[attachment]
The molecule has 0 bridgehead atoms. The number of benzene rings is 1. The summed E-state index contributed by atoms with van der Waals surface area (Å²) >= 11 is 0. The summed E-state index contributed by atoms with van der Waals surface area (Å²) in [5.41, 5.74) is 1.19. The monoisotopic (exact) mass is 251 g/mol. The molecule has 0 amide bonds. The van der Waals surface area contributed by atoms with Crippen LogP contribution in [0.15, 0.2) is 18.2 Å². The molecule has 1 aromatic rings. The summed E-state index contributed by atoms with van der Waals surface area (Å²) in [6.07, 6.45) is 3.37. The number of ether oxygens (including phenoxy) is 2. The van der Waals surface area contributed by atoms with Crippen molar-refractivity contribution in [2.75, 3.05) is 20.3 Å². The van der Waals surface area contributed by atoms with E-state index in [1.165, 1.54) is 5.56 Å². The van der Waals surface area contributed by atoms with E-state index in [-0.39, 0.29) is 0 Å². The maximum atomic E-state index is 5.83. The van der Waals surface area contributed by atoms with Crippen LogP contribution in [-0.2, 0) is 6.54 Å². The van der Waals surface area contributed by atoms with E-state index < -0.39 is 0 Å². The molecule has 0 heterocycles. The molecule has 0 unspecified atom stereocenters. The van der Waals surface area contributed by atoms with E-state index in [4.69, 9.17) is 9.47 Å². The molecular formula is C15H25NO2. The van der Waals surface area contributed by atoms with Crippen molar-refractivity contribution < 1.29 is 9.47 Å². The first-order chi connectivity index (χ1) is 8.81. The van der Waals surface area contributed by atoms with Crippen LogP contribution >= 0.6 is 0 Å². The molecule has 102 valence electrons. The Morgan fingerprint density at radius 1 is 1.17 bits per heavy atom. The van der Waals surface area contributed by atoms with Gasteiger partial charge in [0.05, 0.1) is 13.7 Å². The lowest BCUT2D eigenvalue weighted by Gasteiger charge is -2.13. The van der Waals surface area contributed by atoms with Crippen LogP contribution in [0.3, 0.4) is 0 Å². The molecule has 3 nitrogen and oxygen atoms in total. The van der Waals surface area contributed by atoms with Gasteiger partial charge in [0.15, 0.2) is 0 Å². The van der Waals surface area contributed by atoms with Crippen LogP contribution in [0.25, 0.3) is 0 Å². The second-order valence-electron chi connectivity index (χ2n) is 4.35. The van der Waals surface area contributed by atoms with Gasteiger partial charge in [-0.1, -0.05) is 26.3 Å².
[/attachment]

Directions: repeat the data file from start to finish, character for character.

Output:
The molecule has 0 bridgehead atoms. The number of benzene rings is 1. The summed E-state index contributed by atoms with van der Waals surface area (Å²) >= 11 is 0. The summed E-state index contributed by atoms with van der Waals surface area (Å²) in [5.41, 5.74) is 1.19. The monoisotopic (exact) mass is 251 g/mol. The molecule has 0 amide bonds. The van der Waals surface area contributed by atoms with Crippen LogP contribution in [0.15, 0.2) is 18.2 Å². The molecule has 1 aromatic rings. The summed E-state index contributed by atoms with van der Waals surface area (Å²) in [6.07, 6.45) is 3.37. The number of ether oxygens (including phenoxy) is 2. The van der Waals surface area contributed by atoms with Crippen molar-refractivity contribution in [2.75, 3.05) is 20.3 Å². The van der Waals surface area contributed by atoms with E-state index in [1.165, 1.54) is 5.56 Å². The van der Waals surface area contributed by atoms with E-state index in [-0.39, 0.29) is 0 Å². The maximum atomic E-state index is 5.83. The van der Waals surface area contributed by atoms with Crippen LogP contribution in [-0.2, 0) is 6.54 Å². The van der Waals surface area contributed by atoms with E-state index < -0.39 is 0 Å². The molecule has 0 heterocycles. The molecule has 0 unspecified atom stereocenters. The van der Waals surface area contributed by atoms with E-state index in [4.69, 9.17) is 9.47 Å². The molecular formula is C15H25NO2. The van der Waals surface area contributed by atoms with Crippen molar-refractivity contribution < 1.29 is 9.47 Å². The first-order chi connectivity index (χ1) is 8.81. The van der Waals surface area contributed by atoms with Crippen LogP contribution >= 0.6 is 0 Å². The molecule has 102 valence electrons. The Morgan fingerprint density at radius 1 is 1.17 bits per heavy atom. The van der Waals surface area contributed by atoms with Gasteiger partial charge in [0.05, 0.1) is 13.7 Å². The lowest BCUT2D eigenvalue weighted by Gasteiger charge is -2.13. The van der Waals surface area contributed by atoms with Crippen LogP contribution in [0.3, 0.4) is 0 Å². The molecule has 3 nitrogen and oxygen atoms in total. The van der Waals surface area contributed by atoms with Gasteiger partial charge in [0.15, 0.2) is 0 Å². The van der Waals surface area contributed by atoms with Crippen LogP contribution in [0.25, 0.3) is 0 Å². The second-order valence-electron chi connectivity index (χ2n) is 4.35. The van der Waals surface area contributed by atoms with Gasteiger partial charge in [-0.1, -0.05) is 26.3 Å².